The First Sunday in Lent, 10 March 2019

TheFirst Sunday in Lent, 10 March 2019

Deuteronomy 26:1-11
Psalm 91:1-2, 9-16
Romans 10:8b-13
Saint Luke 4:1-13



Background: Pilgrimage

Pope Benedict XVI described pilgrimage as a “means to step out of ourselves in order to encounter God where (God) has revealed (God)self, where (God’s) grace has shone with particular splendour and produced rich fruits of conversion and holiness among those who believe.”[1]He goes on further to explain that pilgrimage is not just the prevue of Christian believers but of all people of faith or nonbelievers as well. In the first reading we see what might be considered a pilgrimage of convenience or even necessity as Israel moves out of slavery into freedom and the promises of a new land. As they continue this journey becomes a sacred journey. They will join a sacred crowd: Abraham and Sarah, Elijah, Hagar, Jacob and others. Jesus will begin his own journey to ministry from the waters of the Jordan, through the temptations, and on to Galilee. So many are taking the advantage of the Camino, the pilgrimage to Santiago de Compostela. At the Jacobskirche (Lutheran) in N├╝rnberg, Germany, one of many starting points of the Camino, the door handles of the church doors are pilgrim’s staffs – an indication of the holiness of being a pilgrim. 

First Reading: Deuteronomy 26:1-11

When you have come into the land that the Lord your God is giving you as an inheritance to possess, and you possess it, and settle in it, you shall take some of the first of all the fruit of the ground, which you harvest from the land that the Lord your God is giving you, and you shall put it in a basket and go to the place that the Lord your God will choose as a dwelling for his name. You shall go to the priest who is in office at that time, and say to him, "Today I declare to the Lord your God that I have come into the land that the Lord swore to our ancestors to give us." When the priest takes the basket from your hand and sets it down before the altar of the Lord your God, you shall make this response before the Lord your God: "A wandering Aramean was my ancestor; he went down into Egypt and lived there as an alien, few in number, and there he became a great nation, mighty and populous. When the Egyptians treated us harshly and afflicted us, by imposing hard labor on us, we cried to the Lord, the God of our ancestors; the Lord heard our voice and saw our affliction, our toil, and our oppression. The Lord brought us out of Egypt with a mighty hand and an outstretched arm, with a terrifying display of power, and with signs and wonders; and he brought us into this place and gave us this land, a land flowing with milk and honey. So now I bring the first of the fruit of the ground that you, O Lord, have given me." You shall set it down before the Lord your God and bow down before the Lord your God. Then you, together with the Levites and the aliens who reside among you, shall celebrate with all the bounty that the Lord your God has given to you and to your house.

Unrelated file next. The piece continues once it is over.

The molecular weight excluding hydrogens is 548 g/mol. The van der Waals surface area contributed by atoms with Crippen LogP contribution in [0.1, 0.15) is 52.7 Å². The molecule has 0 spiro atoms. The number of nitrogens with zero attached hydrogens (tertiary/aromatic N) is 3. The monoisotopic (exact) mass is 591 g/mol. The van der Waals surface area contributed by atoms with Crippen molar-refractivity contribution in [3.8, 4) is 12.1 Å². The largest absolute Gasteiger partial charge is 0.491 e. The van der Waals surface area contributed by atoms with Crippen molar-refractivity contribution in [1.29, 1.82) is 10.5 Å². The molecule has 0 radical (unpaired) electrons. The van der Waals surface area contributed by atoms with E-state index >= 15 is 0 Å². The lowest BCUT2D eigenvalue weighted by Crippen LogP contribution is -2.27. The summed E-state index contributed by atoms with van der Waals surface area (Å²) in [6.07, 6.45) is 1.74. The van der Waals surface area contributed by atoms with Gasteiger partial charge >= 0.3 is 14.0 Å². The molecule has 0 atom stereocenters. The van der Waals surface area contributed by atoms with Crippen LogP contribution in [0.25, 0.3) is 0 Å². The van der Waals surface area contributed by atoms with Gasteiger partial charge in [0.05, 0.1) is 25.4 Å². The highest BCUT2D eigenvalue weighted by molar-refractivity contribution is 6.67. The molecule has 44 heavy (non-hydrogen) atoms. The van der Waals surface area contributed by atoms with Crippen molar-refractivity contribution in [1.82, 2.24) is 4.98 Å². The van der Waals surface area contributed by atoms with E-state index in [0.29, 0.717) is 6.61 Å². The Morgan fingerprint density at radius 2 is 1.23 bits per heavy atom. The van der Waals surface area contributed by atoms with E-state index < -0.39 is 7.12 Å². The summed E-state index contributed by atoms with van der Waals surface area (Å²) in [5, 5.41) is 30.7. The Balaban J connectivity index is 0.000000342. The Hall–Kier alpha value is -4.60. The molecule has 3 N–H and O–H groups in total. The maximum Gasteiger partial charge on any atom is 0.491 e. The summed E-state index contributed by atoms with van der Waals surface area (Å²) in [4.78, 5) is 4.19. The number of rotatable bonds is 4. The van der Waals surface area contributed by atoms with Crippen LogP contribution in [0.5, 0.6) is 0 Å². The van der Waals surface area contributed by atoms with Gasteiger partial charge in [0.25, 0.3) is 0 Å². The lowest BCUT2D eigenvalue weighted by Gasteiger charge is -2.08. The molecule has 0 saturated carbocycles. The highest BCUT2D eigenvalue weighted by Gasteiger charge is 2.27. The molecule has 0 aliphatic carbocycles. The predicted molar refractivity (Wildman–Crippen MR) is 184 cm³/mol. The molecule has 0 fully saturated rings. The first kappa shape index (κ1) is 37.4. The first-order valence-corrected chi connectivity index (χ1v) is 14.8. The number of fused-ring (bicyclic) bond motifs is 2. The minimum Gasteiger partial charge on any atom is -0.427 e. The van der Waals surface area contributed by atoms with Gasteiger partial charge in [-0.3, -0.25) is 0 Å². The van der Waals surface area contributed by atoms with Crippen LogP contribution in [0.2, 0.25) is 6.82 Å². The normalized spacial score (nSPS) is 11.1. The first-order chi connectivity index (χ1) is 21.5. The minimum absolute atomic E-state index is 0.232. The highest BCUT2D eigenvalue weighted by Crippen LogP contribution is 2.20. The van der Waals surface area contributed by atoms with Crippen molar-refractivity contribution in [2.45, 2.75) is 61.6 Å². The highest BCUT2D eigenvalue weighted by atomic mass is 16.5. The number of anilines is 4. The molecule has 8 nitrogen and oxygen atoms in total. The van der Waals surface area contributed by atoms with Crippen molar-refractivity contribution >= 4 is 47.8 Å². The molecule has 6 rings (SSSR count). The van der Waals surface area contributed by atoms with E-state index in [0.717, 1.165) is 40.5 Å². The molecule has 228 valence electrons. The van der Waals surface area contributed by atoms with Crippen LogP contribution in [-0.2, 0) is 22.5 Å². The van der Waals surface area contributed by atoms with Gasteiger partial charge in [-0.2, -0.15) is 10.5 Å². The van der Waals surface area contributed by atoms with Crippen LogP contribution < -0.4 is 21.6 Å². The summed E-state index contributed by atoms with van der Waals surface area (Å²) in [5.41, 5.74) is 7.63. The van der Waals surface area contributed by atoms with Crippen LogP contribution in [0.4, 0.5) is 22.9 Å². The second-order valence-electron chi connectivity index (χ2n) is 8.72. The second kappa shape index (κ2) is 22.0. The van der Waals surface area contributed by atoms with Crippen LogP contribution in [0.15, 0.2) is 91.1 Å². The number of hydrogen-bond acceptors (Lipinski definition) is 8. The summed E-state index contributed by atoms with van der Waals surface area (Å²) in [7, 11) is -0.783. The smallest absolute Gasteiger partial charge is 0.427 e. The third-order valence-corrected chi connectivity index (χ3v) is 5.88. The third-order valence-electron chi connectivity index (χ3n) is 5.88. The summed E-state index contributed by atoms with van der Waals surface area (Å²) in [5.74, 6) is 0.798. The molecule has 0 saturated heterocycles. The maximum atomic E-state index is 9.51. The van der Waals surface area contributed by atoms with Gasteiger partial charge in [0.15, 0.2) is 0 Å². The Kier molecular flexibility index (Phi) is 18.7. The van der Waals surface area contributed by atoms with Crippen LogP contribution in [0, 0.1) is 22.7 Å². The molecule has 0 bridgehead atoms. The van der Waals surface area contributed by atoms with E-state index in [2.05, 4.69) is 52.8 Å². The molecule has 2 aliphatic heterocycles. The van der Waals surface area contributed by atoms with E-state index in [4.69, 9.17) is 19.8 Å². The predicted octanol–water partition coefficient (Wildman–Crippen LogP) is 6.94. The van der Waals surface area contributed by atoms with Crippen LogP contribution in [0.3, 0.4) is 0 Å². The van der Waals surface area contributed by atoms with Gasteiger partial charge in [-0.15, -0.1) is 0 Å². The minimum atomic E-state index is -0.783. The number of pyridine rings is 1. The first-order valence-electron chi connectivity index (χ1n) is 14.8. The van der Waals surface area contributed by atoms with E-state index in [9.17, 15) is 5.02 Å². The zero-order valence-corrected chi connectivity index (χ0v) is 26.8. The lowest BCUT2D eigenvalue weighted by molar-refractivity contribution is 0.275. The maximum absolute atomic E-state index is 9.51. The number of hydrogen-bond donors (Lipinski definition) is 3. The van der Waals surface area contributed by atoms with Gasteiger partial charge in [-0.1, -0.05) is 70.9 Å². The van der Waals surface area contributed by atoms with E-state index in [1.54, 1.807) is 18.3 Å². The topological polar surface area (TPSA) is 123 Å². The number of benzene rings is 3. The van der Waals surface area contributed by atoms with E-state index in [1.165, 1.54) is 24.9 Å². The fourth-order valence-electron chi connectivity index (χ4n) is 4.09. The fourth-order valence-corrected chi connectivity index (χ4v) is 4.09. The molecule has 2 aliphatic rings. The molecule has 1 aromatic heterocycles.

Here the Deuteronomist encapsulates the holy journey that Israel takes from slavery to freedom, from Egypt to the Levant. He notes that this wandering is almost genetic, “A wandering Aramean was my ancestor.”And thus, the story begins. In this particular chapters as well as in the chapters that precede it, the author gives the people clues as to how to live in the light of the freedom that God has given them. This particular chapter speaks about how to live a life of thanksgiving, and the author makes clear why there must be a thanksgiving, a return of the goodness that God has first given. Perhaps the lectionary links this reading with the Lenten discipline of almsgiving that is suggested to us. The ultimate theme, however, is that of salvation to a people who have been sore pressed either in Egypt, or in Babylon.

Breaking open Deuteronomy:
  1. Where have you wandered with God?
  2. What has God led you out of?
  3. In your life’s journey what is worthy of thanksgiving?

 

Psalm 91:1-2, 9-16 Qui habitat

1      He who dwells in the shelter of the Most High, *
abides under the shadow of the Almighty.
2      He shall say to the Lord,
"You are my refuge and my stronghold, *
my God in whom I put my trust."
9      Because you have made the Lord your refuge, *
and the Most High your habitation,
10    There shall no evil happen to you, *
neither shall any plague come near your dwelling.
11    For he shall give his angels charge over you, *
to keep you in all your ways.
12    They shall bear you in their hands, *
lest you dash your foot against a stone.
13    You shall tread upon the lion and adder; *
you shall trample the young lion and the serpent under your feet.
14    Because he is bound to me in love,
therefore will I deliver him; *
I will protect him, because he knows my Name.
15    He shall call upon me, and I will answer him; *
I am with him in trouble;
I will rescue him and bring him to honor.
16    With long life will I satisfy him, *
and show him my salvation.